John Judis has a new column on the rise of populist movements in Europe and North America:

One thing that currently unites almost all the groups—and you would have to throw in Germany’s Pirates here—is the use of social media as the principal means of mobilizing support. As the British research group Demos recounts in a new report, the rise of Grillo’s party was based on his web site and blog. With social media as its foundation, the party used techniques like the meet-ups pioneered by to mobilize in towns and cities. Social media allowed the Five Star Movement and other groups to bypass the big-money requirements of television-based party politics or the union-based politics of the traditional left.

But the rise of these groups is rooted in widespread dissatisfaction with the parties in power. Initially, many of the European groups like Denmark’s People’s Party, Geert Wilders’ Freedom Party, or Italy’s Northern League arose in opposition to tolerant policies toward immigration into the European Union. After September 11, they were particularly opposed to immigration from Muslim countries. But most of these groups had a working class base and were leftwing in their economic outlook. They opposed social spending cuts and were concerned about globalization’s effect on wages and jobs. Since the onset of the Great Recession, and EU’s final crisis, some of the new groups have focused on economics and political corruption.

Two quick thoughts:

(1) Back in 2011, Larry Bartels of Princeton offered a very parsimonious take on the mood in the North Atlantic democracies:

My analyses suggest that voters consistently punished incumbent governments for bad economic conditions, with little apparent regard for the ideology of the government or global economic conditions at the time of the election. I find no evidence of consistent ideological shifts in response to the crisis, either to the left or to the right, but some evidence of electoral responses to specific fiscal policy choices—most notably, a boost in incumbent governments’ electoral support associated with spending on economic stimulus programs. These general patterns are illustrated with brief case studies of elections in Spain and Portugal, Germany, and the United States. In general, my results underline the significance of retrospective voting even in periods of severe economic and political stress.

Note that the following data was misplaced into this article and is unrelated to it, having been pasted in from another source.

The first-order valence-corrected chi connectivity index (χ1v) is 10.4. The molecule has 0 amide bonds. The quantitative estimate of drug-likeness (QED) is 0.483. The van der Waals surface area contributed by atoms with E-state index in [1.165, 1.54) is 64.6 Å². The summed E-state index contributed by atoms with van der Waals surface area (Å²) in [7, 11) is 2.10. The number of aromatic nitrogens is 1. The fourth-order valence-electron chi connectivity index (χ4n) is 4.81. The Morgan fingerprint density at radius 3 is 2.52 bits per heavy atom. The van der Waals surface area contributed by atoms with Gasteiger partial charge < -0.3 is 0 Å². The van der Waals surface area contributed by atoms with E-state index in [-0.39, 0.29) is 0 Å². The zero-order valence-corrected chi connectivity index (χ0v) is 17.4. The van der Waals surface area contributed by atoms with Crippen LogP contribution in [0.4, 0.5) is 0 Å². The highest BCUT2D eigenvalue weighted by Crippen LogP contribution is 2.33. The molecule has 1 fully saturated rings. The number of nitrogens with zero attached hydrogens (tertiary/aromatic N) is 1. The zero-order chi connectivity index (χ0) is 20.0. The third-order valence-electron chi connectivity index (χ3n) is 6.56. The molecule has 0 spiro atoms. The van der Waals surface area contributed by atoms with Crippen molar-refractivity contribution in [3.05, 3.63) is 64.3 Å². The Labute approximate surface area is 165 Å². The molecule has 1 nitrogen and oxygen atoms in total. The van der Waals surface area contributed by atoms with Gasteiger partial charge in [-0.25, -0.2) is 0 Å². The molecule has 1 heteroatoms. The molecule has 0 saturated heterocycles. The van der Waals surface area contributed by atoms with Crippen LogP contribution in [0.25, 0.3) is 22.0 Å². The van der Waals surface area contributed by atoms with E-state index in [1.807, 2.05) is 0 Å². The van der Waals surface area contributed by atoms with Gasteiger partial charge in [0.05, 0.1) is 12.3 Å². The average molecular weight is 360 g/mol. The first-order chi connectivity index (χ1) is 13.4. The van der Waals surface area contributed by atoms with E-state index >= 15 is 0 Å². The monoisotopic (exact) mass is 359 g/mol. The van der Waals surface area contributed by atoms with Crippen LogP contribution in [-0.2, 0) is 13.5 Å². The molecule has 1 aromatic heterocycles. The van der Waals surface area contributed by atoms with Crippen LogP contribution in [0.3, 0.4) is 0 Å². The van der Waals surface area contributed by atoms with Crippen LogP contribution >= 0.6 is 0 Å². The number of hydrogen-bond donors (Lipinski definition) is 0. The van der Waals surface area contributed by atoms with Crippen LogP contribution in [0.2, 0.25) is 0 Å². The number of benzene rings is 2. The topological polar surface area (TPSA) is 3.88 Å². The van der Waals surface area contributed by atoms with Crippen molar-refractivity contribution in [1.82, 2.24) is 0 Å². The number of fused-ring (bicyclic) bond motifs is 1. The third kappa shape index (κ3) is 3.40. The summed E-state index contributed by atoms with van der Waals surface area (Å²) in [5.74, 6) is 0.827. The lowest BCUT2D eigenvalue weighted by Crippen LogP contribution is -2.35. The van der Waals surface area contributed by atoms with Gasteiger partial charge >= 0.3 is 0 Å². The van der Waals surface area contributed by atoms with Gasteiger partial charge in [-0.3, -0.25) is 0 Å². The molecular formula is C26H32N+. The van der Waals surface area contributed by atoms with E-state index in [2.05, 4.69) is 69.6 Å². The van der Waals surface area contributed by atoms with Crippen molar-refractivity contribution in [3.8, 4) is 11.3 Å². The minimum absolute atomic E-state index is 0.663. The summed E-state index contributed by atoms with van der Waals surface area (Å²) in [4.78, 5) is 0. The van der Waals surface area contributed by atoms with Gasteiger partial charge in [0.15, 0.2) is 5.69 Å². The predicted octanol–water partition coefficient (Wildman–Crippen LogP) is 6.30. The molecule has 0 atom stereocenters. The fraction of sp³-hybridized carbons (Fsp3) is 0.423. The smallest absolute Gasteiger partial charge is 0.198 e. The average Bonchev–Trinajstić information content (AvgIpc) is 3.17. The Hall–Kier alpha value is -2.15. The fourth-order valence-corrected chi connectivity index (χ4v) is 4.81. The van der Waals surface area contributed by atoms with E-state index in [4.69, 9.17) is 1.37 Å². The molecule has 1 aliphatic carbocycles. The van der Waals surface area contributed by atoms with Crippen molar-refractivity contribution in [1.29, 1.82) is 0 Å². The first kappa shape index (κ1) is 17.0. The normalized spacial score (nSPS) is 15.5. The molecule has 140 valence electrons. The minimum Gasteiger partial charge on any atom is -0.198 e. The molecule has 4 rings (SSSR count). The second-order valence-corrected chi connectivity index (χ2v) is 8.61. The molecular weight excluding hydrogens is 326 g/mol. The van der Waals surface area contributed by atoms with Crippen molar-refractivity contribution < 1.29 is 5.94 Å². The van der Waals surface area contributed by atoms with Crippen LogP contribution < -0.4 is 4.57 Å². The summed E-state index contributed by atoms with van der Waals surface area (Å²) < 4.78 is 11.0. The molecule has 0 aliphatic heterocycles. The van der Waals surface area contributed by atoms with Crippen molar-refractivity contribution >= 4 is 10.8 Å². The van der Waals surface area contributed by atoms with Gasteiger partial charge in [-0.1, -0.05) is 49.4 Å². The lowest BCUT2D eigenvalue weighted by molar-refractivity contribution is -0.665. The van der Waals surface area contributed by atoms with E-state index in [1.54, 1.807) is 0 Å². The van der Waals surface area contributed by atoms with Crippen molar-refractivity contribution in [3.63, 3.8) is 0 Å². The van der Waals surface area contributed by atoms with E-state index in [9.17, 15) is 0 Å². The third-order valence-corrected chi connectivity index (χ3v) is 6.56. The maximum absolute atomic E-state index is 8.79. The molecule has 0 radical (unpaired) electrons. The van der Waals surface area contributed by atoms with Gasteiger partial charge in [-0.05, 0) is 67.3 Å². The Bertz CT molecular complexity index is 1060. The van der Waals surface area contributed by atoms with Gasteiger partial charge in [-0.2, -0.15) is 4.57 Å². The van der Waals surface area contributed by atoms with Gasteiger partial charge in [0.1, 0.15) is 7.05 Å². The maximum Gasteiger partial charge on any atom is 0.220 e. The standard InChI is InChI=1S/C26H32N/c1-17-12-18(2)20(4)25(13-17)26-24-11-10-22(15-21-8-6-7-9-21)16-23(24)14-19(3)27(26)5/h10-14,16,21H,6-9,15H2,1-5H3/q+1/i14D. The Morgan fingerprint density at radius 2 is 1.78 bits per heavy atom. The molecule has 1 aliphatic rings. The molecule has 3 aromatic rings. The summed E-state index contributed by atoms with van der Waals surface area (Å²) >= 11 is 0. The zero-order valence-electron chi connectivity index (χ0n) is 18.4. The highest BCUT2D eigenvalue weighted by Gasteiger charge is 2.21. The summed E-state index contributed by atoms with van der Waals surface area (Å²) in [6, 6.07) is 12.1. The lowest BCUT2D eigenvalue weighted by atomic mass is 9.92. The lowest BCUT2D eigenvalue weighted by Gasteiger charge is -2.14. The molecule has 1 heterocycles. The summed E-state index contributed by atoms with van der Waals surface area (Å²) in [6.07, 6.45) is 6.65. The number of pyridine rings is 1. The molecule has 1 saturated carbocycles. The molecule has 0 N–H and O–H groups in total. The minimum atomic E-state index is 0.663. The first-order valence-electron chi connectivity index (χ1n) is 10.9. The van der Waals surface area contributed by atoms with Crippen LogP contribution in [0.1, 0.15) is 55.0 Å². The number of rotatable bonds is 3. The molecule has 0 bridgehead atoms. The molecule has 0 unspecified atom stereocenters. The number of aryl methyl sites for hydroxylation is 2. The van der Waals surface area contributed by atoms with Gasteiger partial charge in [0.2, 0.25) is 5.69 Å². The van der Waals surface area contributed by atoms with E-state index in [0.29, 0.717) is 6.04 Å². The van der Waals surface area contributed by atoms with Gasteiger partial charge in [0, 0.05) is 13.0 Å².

While it could be that the European populist movements Judis has in mind are more attuned to economic realities than the establishment, it is also possible that voters are lashing out at parties in power. Mario Monti, for example, is not obviously more responsible for the parlous state of the Italian economy than Silvio Berlusconi, yet Berlusconi fared very well while the center-left technocrat Monti did not. 

And the fact that the outcome in the 2010 midterm congressional elections was so different from that of the 2012 presidential election reflects a number of factors, including the larger, younger, more diverse electorate in 2012. Yet it also reflects the fact that economic conditions had improved over the intervening period, if only modestly.

(2) It’s interesting to think of the populist movements that fizzled out, like Alberta’s Wildrose Party, which briefly looked as though it might overtake the province’s dominant Progressive Conservatives yet which went down to defeat come the 2012 provincial election. To be sure, this is not the kind of left-leaning populist movement Judis praises (“they display a better grasp of economics than the bankers and politicians,” i.e., they are more likely to agree with Paul Krugman). But in 2010, the party that experienced a surge in support in the UK wasn’t a left-wing populist party or a right-wing populist party, like UKIP. Rather, it was the notionally centrist Liberal Democrats, an alliance of left-of-center civil libertarians, European federalists, Orange Book market liberals best known for sanctimony and vicious campaigning. I definitely buy that we’re living in a very volatile political moment, but I’m not sure that there is any obvious ideological valence to it. 

Reihan Salam — Reihan Salam is executive editor of National Review and a National Review Institute policy fellow.

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